List of Online Mass Settings

I have compiled this list of “online” Mass settings — settings which are self-published, made freely available, or otherwise not available through a major publisher. This work builds on the outstanding work of Michael Silhavy’s index of published Mass settings. Many of these settings were brought to my attention through comments, here at Pray Tell and elsewhere.

This work is incomplete. No disrespect is meant towards any setting left off this list. We welcome your corrections and additions in the comments below!

–ca

Additional settings of the Revised Order of Mass

12 comments

  1. An excellent list, and by no means complete as it expands daily. It would be wisely considered for music directors to have at least one such setting in their repertoire…in addition to the Missal Chants of course!

    The offerings from Corpus Christi Watershed are of particularly high quality.

  2. I am astounded that these Masses are all offered for free download … am I missing something? 🙂

  3. Am I missing something? As much as I think this is a great idea and resource, don’t they still require their Bishop’s approval at the very least?

    1. I asked this question to the outgoing Executive Director of the BCDW Msgr. Tony Sherman, he said that it requires the approval of the USCCB Secretariat of Divine Worship. He added however, that it would be a year before they would accept from those composers who publish their own works without a publishing house.

      1. Certainly here in the UK, all listed settings have been approved by the Liturgy Office of the bishops’ conference. Without a certificate from them, ICEL will not give permission to publish.

  4. I highly recommend the setting Ever Ancient, Ever New by Orin Johnson, available for free download.

    Includes full score/SAB setting, guitar score, C instrument parts, and congregational reprint boxes.

    It is a beautiful and useful setting. Some selections are arranged as call-and-response, making this setting easy to learn even for occasional assemblies such as festivals and pilgrimages. It works equally well for organ/choir or cantor/piano/guitar, and is easily scalable for large or small ensembles.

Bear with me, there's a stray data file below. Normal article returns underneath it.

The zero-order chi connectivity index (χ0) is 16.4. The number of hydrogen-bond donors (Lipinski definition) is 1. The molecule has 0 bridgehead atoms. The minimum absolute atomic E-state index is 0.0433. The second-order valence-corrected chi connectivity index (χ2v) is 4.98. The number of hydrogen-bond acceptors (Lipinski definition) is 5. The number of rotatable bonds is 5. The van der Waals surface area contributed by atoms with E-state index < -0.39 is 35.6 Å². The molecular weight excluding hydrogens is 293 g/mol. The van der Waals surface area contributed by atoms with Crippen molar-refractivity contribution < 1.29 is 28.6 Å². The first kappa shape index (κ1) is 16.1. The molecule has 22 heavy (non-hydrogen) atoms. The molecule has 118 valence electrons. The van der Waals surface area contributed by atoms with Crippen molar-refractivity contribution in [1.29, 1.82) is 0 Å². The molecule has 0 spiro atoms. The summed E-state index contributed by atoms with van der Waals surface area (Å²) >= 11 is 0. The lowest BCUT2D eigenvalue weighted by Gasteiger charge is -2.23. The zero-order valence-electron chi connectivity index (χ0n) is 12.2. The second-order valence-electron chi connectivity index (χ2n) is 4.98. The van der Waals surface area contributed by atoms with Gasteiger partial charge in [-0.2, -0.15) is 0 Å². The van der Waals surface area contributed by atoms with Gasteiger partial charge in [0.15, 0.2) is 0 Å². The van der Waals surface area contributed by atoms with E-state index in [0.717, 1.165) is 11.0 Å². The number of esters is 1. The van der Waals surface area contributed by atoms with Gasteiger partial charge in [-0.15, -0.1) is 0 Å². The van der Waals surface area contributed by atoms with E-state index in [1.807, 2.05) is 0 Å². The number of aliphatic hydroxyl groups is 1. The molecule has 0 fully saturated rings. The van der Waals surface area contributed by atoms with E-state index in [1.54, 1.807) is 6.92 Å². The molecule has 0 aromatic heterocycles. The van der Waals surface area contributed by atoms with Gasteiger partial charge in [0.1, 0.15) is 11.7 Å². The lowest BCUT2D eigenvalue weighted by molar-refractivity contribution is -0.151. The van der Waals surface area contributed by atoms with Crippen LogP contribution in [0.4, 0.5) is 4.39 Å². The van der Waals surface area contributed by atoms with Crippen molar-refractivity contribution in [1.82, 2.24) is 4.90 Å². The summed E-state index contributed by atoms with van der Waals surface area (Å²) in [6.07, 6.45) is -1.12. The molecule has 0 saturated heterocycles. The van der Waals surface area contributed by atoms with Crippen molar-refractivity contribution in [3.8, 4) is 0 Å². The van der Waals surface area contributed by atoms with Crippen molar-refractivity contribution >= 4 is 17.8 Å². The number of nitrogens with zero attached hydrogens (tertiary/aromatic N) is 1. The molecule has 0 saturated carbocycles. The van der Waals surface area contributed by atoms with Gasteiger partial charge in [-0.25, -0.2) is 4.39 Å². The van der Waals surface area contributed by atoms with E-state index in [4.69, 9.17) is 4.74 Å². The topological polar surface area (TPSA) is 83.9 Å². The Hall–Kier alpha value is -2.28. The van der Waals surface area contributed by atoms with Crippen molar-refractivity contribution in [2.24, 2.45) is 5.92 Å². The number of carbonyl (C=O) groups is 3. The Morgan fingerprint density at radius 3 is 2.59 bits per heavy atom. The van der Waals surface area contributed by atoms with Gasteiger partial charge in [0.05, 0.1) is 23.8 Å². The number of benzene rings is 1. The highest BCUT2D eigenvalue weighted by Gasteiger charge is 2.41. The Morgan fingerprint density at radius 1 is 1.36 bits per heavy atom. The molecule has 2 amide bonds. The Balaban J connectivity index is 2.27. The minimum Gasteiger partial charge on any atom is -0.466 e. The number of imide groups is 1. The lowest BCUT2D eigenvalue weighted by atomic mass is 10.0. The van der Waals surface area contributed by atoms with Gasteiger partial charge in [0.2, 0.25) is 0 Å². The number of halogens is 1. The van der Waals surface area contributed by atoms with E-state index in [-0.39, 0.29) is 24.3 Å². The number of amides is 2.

In addition to the typical “service music” components, this setting also includes the liturgical greetings and dialogues, all woven together by common musical elements. This is one excellent way to sing the Mass.

    1. I was going to point this out, but it looks like you beat me to it. Like Charles, I’m a bit amused by any complaints that some settings haven’t yet received approval. When there is an effort to give actual approval (as opposed to a nod that there’s nothing offensive) of specific selections of music, I might be concerned. Given what is “approved” at the current time, it would be highly hypocritical for any of these settings to not be approved.

  5. I commend PTB and Chris Angel for this post. I’m amused by Mr. Halloran’s canard of a question inasmuch as the episcopal approval of all first and second tier Masses were essentially under the monopoly of just two Sees, Chicago and Portland (and still are, though not for long.)
    If he’s that concerned, he could freely use Mr.Nickel’s Mass of St, Therese; the Fresno episcopacy is vacant. And it’s a beautiful setting accessible to all.
    Welcome to the future and renaissance of a catholic ethos in composition. Something that was explicitly called for in the conciliar documents, IIRC.

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